I did this last Christmas with the focus on Mary. Doing it again this year with the focus on the Longing and Waiting of Advent. I was inspired by this quote from Dietrich Bonhoffer: “Celebrating Advent means learning how to wait. The celebration of Advent is possible only to those who are troubled in soul, who know themselves to be poor and imperfect, who look forward to something greater to come. For these, it is enough to wait in humble fear until the Holy One himself comes down to us, God in the child in the manger. God comes. The Lord Jesus comes. Christmas comes. Christians rejoice!" We’ll trace the major and minor themes through Christmas, listen to O Come Emanuel and Coventry Carol and look at the Isenheim Altarpiece together.

4. Invite friends in for a “True Meaning of Christmas Tea.”

Hot tea, warm muffins…it can be festive and dressy or cozy and casual. Mid-morning or mid-afternoon. The Brits have tea every day and simply rustle up what they have on hand. A little bit of this or that. For something easy and special...buy bread at a favorite bakery, or scones from Henry and David or English Muffins from Wolferman’s and freeze so you can pull out for an impromptu tea at any time. I love Republic of Tea’s caramel apple tea for this time of year. Ask women to bring a picture or recording or reading about Christmas that has been deeply meaningful to them and share with the group. Give the gift of your presence to each other. Pray for one another.

5. At your parties, mix the fun with the meaningful.

We enjoy Pictionary with designated draw-ers. That way it takes the pressure off the un-artists. Each side huddles and selects 8 Christmas “things” (8 maids a-milking, Caesar Augustus, “It’s a Wonderful Life”), writes them on index cards and puts them in a basket. The designated draw-er picks a card, announces the category (movie, book, Bible story, person) and starts drawing. Easel and large sketch pad help.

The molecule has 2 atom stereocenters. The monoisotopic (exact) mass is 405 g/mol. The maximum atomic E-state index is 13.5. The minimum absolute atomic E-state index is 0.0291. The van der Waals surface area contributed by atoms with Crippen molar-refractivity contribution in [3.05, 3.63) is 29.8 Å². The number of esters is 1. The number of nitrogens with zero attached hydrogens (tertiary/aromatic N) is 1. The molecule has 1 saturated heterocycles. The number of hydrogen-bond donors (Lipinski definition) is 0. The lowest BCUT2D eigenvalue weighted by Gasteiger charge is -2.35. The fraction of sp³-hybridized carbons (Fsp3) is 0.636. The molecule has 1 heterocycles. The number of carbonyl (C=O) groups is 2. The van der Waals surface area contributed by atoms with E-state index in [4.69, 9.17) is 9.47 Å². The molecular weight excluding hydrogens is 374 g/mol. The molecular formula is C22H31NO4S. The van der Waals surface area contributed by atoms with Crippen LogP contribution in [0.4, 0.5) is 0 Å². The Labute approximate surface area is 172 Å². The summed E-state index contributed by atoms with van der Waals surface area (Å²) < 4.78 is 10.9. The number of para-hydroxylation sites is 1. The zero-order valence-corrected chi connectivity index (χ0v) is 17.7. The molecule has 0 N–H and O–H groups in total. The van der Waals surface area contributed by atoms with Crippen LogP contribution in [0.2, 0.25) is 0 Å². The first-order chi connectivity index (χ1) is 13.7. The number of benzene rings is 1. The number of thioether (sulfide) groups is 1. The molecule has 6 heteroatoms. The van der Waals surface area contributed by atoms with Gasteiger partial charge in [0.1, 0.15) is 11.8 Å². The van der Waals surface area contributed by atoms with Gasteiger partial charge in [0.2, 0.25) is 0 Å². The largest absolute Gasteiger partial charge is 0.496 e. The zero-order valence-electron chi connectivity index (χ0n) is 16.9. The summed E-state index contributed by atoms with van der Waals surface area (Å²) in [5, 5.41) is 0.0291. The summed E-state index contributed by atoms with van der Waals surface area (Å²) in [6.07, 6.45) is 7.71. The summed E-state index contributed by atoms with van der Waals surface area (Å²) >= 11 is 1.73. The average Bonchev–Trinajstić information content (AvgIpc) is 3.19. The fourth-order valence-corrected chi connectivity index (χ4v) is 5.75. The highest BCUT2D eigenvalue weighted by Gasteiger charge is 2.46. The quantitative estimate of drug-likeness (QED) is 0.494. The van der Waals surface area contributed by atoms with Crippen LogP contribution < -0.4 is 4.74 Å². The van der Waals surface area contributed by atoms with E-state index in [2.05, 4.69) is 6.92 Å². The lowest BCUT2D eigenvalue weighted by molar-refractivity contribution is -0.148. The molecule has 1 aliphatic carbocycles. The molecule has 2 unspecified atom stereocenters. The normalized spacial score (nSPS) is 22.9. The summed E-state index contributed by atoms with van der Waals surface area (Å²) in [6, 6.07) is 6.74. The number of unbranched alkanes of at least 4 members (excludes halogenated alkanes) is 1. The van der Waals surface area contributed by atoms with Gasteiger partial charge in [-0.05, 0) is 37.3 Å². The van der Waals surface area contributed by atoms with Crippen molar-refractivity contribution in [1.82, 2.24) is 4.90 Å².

Combine Christmas treats and a fun game with questions for discussion that enable people to get to know each other better. Add a few that invite a deeper reflection on the meaning of Christmas. Here are some suggestions: • What is your favorite Christmas carol and why? • The greatest gift of Christmas is Jesus. What about the gift of this child are you most grateful for? • What are the most special memories connected to your Christmas ornaments? • Favorite Christmas food? • What do you miss most about Christmases past? • What aspect of the incarnation is the greatest mystery to you? • How did your family handle the “Santa” thing? (family of origin or your own family) • Best present you ever gave or received? • At what point did your childhood romantic view of Jesus in the sweet hay surrounded by kindly animals, noble shepherds and angel wings give way to a more realistic view? • Do you have any questions for God about the Christmas story?

6. Serve “the least of these.”

When I think of what Jesus would do at Christmas to make the season more meaningful, I think, “Share your time, talent or treasure with those who need it most” Someone in the hospital or prison, someone who is overlooked or friendless or simply down and in need of encouragement.

This past week I had the great privilege of speaking to men in prison. All believers, they are a mighty cohort for Christ behind the razor wire. I have a dear friend whose son is in prison for life without parole. Afterwards I called her; “I felt like Job today…before, my ears had heard, but today, my eyes have seen!” These men are so humble and real and even more powerful than when they were on the streets with guns and running vast drug operations. I thank God for the way they expressed appreciation for my visit, but I can’t imagine that I blessed them half as much as they blessed me.

I don’t know what keeps us hooked in to our middle class homes and churches and friends and Christmas parties. BREAK OUT! "The Spirit of the Lord is upon me, because he has anointed me to proclaim good news to the poor. He has sent me to proclaim liberty to the captives and recovering of sight to the blind, to set at liberty those who are oppressed, to proclaim the year of the Lord's favor." (Luke 4:19)

On a 1 to 10 scale of Having a Meaningful Christmas…serving the poor and needy is about a 12. So much joy and life and meaning in blessing those who need it most.

I know you have great suggestions of how you make Christmas more meaningful. I hope you’ll share them here.